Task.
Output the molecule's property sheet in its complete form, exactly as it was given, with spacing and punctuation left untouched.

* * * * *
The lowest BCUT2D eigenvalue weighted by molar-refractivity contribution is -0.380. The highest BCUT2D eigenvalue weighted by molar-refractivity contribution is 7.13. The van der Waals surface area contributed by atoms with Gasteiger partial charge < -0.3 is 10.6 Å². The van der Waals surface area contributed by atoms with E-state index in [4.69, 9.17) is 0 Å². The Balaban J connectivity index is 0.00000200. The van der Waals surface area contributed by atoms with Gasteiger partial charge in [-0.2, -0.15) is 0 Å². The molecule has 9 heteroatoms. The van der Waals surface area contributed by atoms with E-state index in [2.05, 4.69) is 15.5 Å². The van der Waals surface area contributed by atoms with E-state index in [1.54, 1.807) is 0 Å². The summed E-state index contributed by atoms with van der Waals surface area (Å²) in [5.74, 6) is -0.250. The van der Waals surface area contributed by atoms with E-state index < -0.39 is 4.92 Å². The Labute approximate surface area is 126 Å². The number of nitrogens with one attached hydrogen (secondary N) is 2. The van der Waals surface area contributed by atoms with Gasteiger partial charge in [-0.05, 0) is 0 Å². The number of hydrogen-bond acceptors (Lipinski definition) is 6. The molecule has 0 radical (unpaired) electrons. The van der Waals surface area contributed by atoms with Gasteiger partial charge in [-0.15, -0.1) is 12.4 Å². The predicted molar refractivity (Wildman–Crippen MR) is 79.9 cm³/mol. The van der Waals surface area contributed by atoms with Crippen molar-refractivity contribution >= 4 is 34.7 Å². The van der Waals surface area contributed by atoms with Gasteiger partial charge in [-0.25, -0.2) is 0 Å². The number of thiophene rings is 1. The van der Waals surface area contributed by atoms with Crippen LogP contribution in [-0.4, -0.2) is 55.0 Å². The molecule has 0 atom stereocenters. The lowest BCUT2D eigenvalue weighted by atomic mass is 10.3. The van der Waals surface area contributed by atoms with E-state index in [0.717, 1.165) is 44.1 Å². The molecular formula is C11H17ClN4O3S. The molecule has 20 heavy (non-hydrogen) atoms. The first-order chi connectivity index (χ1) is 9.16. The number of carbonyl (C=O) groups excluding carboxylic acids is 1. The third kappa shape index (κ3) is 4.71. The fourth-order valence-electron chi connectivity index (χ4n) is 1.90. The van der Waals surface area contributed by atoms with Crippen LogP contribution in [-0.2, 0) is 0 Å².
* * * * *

The lowest BCUT2D eigenvalue weighted by molar-refractivity contribution is -0.380. The highest BCUT2D eigenvalue weighted by molar-refractivity contribution is 7.13. The van der Waals surface area contributed by atoms with Gasteiger partial charge < -0.3 is 10.6 Å². The van der Waals surface area contributed by atoms with E-state index in [4.69, 9.17) is 0 Å². The Balaban J connectivity index is 0.00000200. The van der Waals surface area contributed by atoms with Gasteiger partial charge in [-0.2, -0.15) is 0 Å². The molecule has 9 heteroatoms. The van der Waals surface area contributed by atoms with E-state index in [2.05, 4.69) is 15.5 Å². The van der Waals surface area contributed by atoms with E-state index in [1.54, 1.807) is 0 Å². The summed E-state index contributed by atoms with van der Waals surface area (Å²) in [5.74, 6) is -0.250. The van der Waals surface area contributed by atoms with E-state index < -0.39 is 4.92 Å². The Labute approximate surface area is 126 Å². The number of nitrogens with one attached hydrogen (secondary N) is 2. The van der Waals surface area contributed by atoms with Gasteiger partial charge in [-0.05, 0) is 0 Å². The number of hydrogen-bond acceptors (Lipinski definition) is 6. The molecule has 0 radical (unpaired) electrons. The van der Waals surface area contributed by atoms with Gasteiger partial charge in [-0.15, -0.1) is 12.4 Å². The predicted molar refractivity (Wildman–Crippen MR) is 79.9 cm³/mol. The van der Waals surface area contributed by atoms with Crippen molar-refractivity contribution >= 4 is 34.7 Å². The van der Waals surface area contributed by atoms with Gasteiger partial charge in [-0.25, -0.2) is 0 Å². The number of thiophene rings is 1. The van der Waals surface area contributed by atoms with Crippen LogP contribution in [-0.4, -0.2) is 55.0 Å². The molecule has 0 atom stereocenters. The lowest BCUT2D eigenvalue weighted by atomic mass is 10.3. The van der Waals surface area contributed by atoms with E-state index in [0.717, 1.165) is 44.1 Å². The molecular formula is C11H17ClN4O3S. The molecule has 20 heavy (non-hydrogen) atoms. The first-order chi connectivity index (χ1) is 9.16. The number of carbonyl (C=O) groups excluding carboxylic acids is 1. The third kappa shape index (κ3) is 4.71. The fourth-order valence-electron chi connectivity index (χ4n) is 1.90. The van der Waals surface area contributed by atoms with Crippen LogP contribution in [-0.2, 0) is 0 Å².